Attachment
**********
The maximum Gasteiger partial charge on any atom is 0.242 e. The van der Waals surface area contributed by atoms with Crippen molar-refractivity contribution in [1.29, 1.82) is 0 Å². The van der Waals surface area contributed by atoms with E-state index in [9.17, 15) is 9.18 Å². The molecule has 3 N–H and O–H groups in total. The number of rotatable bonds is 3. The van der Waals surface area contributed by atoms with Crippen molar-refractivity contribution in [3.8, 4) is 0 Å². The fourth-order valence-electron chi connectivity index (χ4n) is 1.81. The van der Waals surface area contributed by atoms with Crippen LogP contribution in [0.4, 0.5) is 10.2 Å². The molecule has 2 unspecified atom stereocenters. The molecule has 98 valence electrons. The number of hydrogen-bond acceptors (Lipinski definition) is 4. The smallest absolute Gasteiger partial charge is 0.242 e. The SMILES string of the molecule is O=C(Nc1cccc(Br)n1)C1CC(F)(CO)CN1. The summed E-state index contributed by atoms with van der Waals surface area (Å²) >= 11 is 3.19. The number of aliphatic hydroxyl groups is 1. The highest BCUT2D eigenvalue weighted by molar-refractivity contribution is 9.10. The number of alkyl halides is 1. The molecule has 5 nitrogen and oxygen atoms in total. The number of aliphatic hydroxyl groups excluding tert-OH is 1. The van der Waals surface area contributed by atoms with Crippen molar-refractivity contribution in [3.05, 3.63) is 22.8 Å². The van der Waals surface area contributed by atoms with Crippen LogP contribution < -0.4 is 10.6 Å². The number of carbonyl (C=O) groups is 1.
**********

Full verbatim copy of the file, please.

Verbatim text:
The maximum Gasteiger partial charge on any atom is 0.242 e. The van der Waals surface area contributed by atoms with Crippen molar-refractivity contribution in [1.29, 1.82) is 0 Å². The van der Waals surface area contributed by atoms with E-state index in [9.17, 15) is 9.18 Å². The molecule has 3 N–H and O–H groups in total. The number of rotatable bonds is 3. The van der Waals surface area contributed by atoms with Crippen molar-refractivity contribution in [3.8, 4) is 0 Å². The fourth-order valence-electron chi connectivity index (χ4n) is 1.81. The van der Waals surface area contributed by atoms with Crippen LogP contribution in [0.4, 0.5) is 10.2 Å². The molecule has 2 unspecified atom stereocenters. The molecule has 98 valence electrons. The number of hydrogen-bond acceptors (Lipinski definition) is 4. The smallest absolute Gasteiger partial charge is 0.242 e. The SMILES string of the molecule is O=C(Nc1cccc(Br)n1)C1CC(F)(CO)CN1. The summed E-state index contributed by atoms with van der Waals surface area (Å²) >= 11 is 3.19. The number of aliphatic hydroxyl groups is 1. The highest BCUT2D eigenvalue weighted by molar-refractivity contribution is 9.10. The number of alkyl halides is 1. The molecule has 5 nitrogen and oxygen atoms in total. The number of aliphatic hydroxyl groups excluding tert-OH is 1. The van der Waals surface area contributed by atoms with Crippen molar-refractivity contribution in [3.05, 3.63) is 22.8 Å². The van der Waals surface area contributed by atoms with Crippen LogP contribution < -0.4 is 10.6 Å². The number of carbonyl (C=O) groups is 1.